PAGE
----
Thank you, Nick Gillespie. Now, you've all heard the first two opening remarks. And before we get to the third, I want to remind you that you can submit questions for our debaters, and you can send those in now using the Q and A tab on your screen. You have more time to get those in. And we really want to have you be part of the conversation in that way. All right, next up on screen, she'll be making an opening statement in support of the resolution forgive student debt. Here is Dalie Jimenez. Dalie, the screen is yours.

    Dalie Jimenez:
    Hi. Thanks, everyone. I'm going to agree with Nick on the proposition that student debt helps many.
  • 00:12:59
    It helped me as well as an immigrant, but it really doesn't help everyone. And it particularly disproportionately does not help Black and Brown students. Black families earned just 80 percent of what White families with the same level of education do. And Black women earned just 63 percent on the dollar that is that is paid to White men with the same degree. So, they have to obtain the same or even more credentials than what people do to earn less than they do. And they begin -- because of centuries of racial exclusion. They begin behind they begin with less wealth than other groups.

    So, yes, education is generally a great bet. But the idea of forcing people to take a bet as an individual as opposed to society taking a bet on individuals. The idea that they have to take this back that is quite risky, particularly for Black and Brown people, has been a mistake.
  • 00:14:00
    It has been a policy mistake. It is a failed policy. We need to stop -- we need to forgive student debt and we need to stop using student debt as the only way that poor people can get ahead in this country. We need to stop doing that, so it's a separate debate.

    But right now, we have 44 million people who have student debt. And, yes, some of them have hundreds of thousands of dollars, and they will be fine. I was one of those lucky. Hundreds of thousands of dollars, I am fine. I do not need to forgive my student debt. I already pay my student debt. I don't want anyone to have to go through that if they are struggling. I don't want anyone to have to go to default if they're struggling, and we can -- right now, as Ashley said, President Biden can do this by directing the Secretary of Education to forgive the debt of as many students as he would like.

    The education is a public good. We want people with education. We want -- they have better health, they're less likely to be involved criminal issues.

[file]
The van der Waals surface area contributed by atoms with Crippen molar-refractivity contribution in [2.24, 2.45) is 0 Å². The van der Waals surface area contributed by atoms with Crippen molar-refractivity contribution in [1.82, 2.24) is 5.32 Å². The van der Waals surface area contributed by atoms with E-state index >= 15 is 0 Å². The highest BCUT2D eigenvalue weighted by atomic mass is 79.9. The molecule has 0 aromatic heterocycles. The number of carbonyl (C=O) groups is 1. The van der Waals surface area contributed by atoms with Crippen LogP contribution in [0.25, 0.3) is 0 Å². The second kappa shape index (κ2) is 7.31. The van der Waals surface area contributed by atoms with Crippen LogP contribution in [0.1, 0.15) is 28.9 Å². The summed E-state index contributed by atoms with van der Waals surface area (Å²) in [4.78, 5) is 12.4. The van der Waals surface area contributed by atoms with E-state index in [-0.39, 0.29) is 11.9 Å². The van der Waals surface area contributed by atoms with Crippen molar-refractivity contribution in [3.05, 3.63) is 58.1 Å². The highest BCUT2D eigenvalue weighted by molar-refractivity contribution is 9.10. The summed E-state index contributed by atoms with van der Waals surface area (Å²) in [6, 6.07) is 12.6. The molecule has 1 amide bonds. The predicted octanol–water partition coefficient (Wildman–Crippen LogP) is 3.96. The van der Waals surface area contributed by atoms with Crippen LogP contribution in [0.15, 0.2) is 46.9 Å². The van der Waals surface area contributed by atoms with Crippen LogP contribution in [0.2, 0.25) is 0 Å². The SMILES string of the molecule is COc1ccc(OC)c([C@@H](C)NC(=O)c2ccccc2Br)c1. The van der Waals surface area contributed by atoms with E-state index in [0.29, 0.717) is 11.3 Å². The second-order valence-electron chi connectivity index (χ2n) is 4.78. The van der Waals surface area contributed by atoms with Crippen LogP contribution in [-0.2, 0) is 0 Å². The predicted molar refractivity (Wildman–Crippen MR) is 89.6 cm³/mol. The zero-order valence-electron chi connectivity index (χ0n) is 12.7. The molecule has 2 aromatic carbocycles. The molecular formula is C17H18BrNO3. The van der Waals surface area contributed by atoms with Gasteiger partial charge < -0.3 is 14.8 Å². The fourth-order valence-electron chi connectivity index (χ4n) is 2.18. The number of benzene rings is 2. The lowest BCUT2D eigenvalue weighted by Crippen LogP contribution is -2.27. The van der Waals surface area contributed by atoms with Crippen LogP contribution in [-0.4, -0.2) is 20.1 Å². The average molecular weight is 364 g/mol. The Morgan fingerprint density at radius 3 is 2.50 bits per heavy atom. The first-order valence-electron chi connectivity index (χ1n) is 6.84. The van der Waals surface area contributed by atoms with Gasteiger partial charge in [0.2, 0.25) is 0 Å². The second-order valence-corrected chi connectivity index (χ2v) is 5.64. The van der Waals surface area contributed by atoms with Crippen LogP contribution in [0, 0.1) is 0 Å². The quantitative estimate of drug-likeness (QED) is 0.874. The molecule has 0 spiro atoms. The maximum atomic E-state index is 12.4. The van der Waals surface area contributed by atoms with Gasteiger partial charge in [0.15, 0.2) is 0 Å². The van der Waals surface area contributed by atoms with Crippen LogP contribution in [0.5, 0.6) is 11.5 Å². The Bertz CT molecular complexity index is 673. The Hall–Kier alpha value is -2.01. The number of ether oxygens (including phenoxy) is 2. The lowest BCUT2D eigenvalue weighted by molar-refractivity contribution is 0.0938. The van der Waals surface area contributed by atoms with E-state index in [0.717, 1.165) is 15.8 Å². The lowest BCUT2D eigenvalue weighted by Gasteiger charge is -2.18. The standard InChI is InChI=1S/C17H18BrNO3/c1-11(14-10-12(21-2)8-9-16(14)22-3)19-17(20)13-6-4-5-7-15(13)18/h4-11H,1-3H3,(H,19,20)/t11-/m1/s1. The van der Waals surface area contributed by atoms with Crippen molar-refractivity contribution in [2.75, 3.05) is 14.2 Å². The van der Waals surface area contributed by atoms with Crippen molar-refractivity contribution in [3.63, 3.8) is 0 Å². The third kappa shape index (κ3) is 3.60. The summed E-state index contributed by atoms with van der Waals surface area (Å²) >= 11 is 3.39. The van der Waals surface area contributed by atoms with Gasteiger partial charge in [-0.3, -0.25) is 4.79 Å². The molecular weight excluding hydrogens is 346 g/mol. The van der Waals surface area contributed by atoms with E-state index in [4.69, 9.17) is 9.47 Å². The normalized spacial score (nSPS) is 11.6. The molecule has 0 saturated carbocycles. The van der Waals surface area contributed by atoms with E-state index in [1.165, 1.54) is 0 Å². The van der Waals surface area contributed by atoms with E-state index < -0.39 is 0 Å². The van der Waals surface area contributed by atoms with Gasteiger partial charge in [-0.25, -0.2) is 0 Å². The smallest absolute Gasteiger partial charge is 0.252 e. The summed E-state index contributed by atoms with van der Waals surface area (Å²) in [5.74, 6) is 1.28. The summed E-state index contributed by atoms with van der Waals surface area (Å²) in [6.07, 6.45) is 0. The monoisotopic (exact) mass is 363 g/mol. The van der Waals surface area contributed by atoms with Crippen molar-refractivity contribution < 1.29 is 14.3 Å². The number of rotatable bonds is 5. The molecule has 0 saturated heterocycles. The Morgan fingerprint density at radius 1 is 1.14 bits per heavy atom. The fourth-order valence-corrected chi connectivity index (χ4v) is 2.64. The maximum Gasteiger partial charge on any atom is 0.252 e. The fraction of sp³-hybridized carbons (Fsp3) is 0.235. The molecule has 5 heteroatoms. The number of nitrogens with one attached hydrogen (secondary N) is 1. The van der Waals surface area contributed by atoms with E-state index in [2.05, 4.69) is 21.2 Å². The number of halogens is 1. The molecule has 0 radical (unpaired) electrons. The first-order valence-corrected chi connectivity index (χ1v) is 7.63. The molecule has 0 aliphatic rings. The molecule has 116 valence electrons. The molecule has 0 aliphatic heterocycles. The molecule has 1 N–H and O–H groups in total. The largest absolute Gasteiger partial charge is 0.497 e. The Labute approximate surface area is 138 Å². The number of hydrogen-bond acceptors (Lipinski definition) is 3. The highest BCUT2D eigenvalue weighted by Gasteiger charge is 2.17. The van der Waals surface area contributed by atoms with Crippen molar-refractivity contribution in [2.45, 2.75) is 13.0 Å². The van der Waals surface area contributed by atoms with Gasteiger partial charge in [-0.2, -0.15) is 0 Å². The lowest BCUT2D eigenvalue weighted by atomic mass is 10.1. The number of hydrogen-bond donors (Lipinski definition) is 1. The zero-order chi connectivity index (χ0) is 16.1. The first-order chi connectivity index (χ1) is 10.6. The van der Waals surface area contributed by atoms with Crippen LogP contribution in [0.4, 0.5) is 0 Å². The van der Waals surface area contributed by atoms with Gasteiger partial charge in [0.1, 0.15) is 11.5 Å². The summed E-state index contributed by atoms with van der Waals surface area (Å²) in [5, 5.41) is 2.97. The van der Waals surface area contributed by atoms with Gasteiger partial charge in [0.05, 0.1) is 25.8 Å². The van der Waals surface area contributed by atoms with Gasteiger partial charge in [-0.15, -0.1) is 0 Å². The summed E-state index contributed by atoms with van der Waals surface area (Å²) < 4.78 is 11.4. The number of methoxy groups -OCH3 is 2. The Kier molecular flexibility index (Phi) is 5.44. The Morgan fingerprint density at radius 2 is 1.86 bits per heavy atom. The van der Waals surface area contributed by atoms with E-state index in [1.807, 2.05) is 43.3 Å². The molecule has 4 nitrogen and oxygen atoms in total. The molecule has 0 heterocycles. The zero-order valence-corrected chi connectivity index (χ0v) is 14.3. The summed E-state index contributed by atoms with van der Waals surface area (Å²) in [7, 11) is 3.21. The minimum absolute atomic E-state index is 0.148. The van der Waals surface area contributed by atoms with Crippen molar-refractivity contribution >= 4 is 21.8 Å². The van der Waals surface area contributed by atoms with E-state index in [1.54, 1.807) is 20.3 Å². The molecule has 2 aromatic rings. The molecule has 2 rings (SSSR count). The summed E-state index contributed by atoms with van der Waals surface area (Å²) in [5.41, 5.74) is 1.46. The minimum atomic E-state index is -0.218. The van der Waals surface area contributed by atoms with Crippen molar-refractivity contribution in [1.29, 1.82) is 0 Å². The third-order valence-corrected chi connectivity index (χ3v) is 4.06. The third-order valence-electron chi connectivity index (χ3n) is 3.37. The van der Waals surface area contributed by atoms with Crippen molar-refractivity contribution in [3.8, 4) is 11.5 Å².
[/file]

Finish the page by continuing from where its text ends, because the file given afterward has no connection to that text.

• 00:15:00
    They pay more in taxes. They're more engaged in political and civic life. We need an educated public. But deciding to support higher education by forcing students who couldn't afford it to take out loans. We made a mistake. And as tuitions have soared and we told young people they need to go get a degree or multiple degrees to succeed, that's what they've done. And yet, here we are, 1.7 trillion and continuing to rise with no end in sight.

    And now, we are in the middle of another crisis where Black and Brown people are affected disproportionately. And we have -- right now, we're starting to stop gap. People are kind of -- many of them are holding on to see what happens. This is the time to do it. We have other programs and income-driven repayment, et cetera, which are essentially on paper, a kind of cancellation. But really, it's a cancellation only for people who can jump through a million hoops who do the right people work every year. And only if they do this for many -- for decades, literally.
  • 00:16:00
    And it's just wrong to tell these people that they need to hold on for this long in order to forgive their student debt, which they are struggling with paying and it would affect the economy positively immediately. It would actually put a number of people, Black and Brown people in particular, into positive wealth territory where right now they're in negative wealth.

    We are also spending way too much money to service this debt. Okay, the department education doesn't actually release many numbers. But as far as we can tell, they are in bankruptcy. For example, they spent thousands of dollars so that a person who owes a couple of thousand -- $5,000, $10,000 does not get that forgiven in bankruptcy because it is difficult to do it, and the department education often opposes those cases. And they spent thousands of dollars to do it. They're squeezing blood from a stone. It is not going to work. We should just forgive student debt.